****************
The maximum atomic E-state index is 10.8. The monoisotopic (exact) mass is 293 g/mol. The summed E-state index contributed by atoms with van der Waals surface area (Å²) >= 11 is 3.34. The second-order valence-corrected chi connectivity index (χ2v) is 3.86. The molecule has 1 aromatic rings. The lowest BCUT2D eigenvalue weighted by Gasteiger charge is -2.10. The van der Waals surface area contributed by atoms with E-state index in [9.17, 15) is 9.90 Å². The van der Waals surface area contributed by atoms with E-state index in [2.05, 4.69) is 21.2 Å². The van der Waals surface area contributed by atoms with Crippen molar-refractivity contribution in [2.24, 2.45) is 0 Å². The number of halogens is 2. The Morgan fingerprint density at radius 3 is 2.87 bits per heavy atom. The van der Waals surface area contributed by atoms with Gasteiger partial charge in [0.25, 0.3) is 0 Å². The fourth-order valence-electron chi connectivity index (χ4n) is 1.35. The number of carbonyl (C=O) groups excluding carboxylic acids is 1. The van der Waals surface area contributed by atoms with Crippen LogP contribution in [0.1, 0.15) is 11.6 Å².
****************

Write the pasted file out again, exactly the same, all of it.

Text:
The maximum atomic E-state index is 10.8. The monoisotopic (exact) mass is 293 g/mol. The summed E-state index contributed by atoms with van der Waals surface area (Å²) >= 11 is 3.34. The second-order valence-corrected chi connectivity index (χ2v) is 3.86. The molecule has 1 aromatic rings. The lowest BCUT2D eigenvalue weighted by Gasteiger charge is -2.10. The van der Waals surface area contributed by atoms with E-state index in [9.17, 15) is 9.90 Å². The van der Waals surface area contributed by atoms with E-state index in [2.05, 4.69) is 21.2 Å². The van der Waals surface area contributed by atoms with Crippen molar-refractivity contribution in [2.24, 2.45) is 0 Å². The number of halogens is 2. The Morgan fingerprint density at radius 3 is 2.87 bits per heavy atom. The van der Waals surface area contributed by atoms with Gasteiger partial charge in [0.25, 0.3) is 0 Å². The fourth-order valence-electron chi connectivity index (χ4n) is 1.35. The number of carbonyl (C=O) groups excluding carboxylic acids is 1. The van der Waals surface area contributed by atoms with Crippen LogP contribution in [0.1, 0.15) is 11.6 Å².